Ratatouille: This is my favorite kids’ movie because it never fails to keep my attention and it makes me smile.

 

Spider-Man: I honestly just love Spider-Man, and Toby McGuire.

 

The Notebook: Because who doesn’t love a sappy love story?

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State the title of the song and the meaning.

Feelings for You, this song displays a wide range of emotions in the realm of high school.

 

Liking a guy who’s completely out of reach – Pretty crazy to think about how that type of stuff changes.

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State the title of the album and the reason for choosing the title.

California Baby!

This title is actually written from one of the songs on the album – which is pretty funny. The song is all about being new to California, like I was just three years ago.

 

Mobile Version

Kaurna Cronin - Leave Your Love Behind

Kaurna Cronin

 

 

 

 

 

 

Kaurna Cronin - Leave Your Love Behind

Kaurna Cronin – Leave Your Love Behind

 

 

 

 

 

 

Artist Name – Kaurna Cronin

 

Song Title – Leave Your Love Behind

 

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Folkster Kaurna Cronin’s latest works intertwine meaningful songs with a rich musical tapestry of folk, roots and indie rock sewn together with grand imagery and tales of yesteryear.

 

From ballads to boogies Kaurna and his band’s unique folk blend has provided thrilling musical and poetical journeys for audiences globally.

 

Renowned for their relentless touring schedule, Kaurna together with his band provide their folk, Australiana inspired sounds which craftily compliment Cronin’s lyrically driven songwriting.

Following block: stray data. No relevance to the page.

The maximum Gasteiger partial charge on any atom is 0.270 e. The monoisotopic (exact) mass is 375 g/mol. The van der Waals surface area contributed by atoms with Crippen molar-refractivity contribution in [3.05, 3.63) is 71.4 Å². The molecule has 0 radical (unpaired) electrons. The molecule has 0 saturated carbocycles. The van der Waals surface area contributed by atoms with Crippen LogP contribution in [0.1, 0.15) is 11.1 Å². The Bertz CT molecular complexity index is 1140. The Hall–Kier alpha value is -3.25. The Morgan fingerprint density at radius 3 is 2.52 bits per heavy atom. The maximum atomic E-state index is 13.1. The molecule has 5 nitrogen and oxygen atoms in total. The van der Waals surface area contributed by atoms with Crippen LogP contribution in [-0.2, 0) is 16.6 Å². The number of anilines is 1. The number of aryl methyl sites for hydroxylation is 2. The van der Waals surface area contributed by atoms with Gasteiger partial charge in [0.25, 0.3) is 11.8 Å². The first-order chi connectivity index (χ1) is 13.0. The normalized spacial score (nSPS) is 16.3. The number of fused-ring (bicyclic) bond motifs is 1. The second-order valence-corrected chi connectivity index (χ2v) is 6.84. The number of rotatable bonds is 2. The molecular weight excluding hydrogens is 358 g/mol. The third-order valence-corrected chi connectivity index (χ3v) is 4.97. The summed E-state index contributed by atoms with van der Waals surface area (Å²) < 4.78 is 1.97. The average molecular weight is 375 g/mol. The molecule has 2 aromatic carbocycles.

At just 26 years, Kaurna has released five albums with his latest being awarded ‘Roots Album Of The Year’ by ARBA.

 

After the award of Folk Alliance Australia’s ‘Artist Of The Year’ along with a plethora of other accolades including APRA AMCOS Emily Burrows Award and FLMA ‘Best Acoustic Artist’ Kaurna and band have mustered 300+ performances internationally in the past years throughout Australia, Italy, Germany, Sweden, Austria, Netherlands, Russia, Belgium, Estonia, Latvia, Lithuania, Poland and India.

 

2019 will see the release of his newest works, a series of singles and a new album recorded partly in Germany, Australia and recorded with producers from David Bowie, Rolling Stones and Midnight Oil.

 

Mobile Version

Come at the King – Shudder

Come at the King – Shudder

 

 

 

 

 

 

Come at the King – Shudder

Come at the King – Shudder

 

 

 

 

 

Come at the King – Shudder

 

Artist Name – Come at the King

 

Song Title – Shudder

 

Genre – Rock

 

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Tell us how you structure and arrange your song.

We like a sinister build up – keep it slow and let people get comfortable, then make them jump with a big explosion of noise.

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Discuss how you fix the tempo for your song.

A lot of our tracks are pretty fast and rocking, but this one is groovy, so just felt a bit slower from the first time we played it and we liked it that way.

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Elaborate on multi-genre music.

All music tends to be multi-genred now – When I was young 50 Cent got bottled off stage at Reading Festival as no one liked to sway from their own genres so the rockers didn’t want to hear hip hop, but that’s different now and all festivals have a great mix of genres playing.

 

Genre diversity is celebrated now and artists are embracing that. We’ve got a bit of Oasis, Led Zep, The Strokes, Jamie T, Notorious BIG and S Club Juniors influence in our music.

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Tell us the best means of reaching fans.

Playing gigs – blowing their minds.

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Discuss the process involved in launching a musical career. 

Don’t think about it too much – just go and have a jam with your mates and you’ll come up with something cool.

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Tell us how to develop a lyric to a full song.

Comes pretty easy – usually about people or places I know, so write themselves.

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Tell us how you come up with a melody.

Jamming on the guitar for hours – I haven’t learned a new tab in years, always just pick the guitar up and have a play around the scales and something will jump out at me.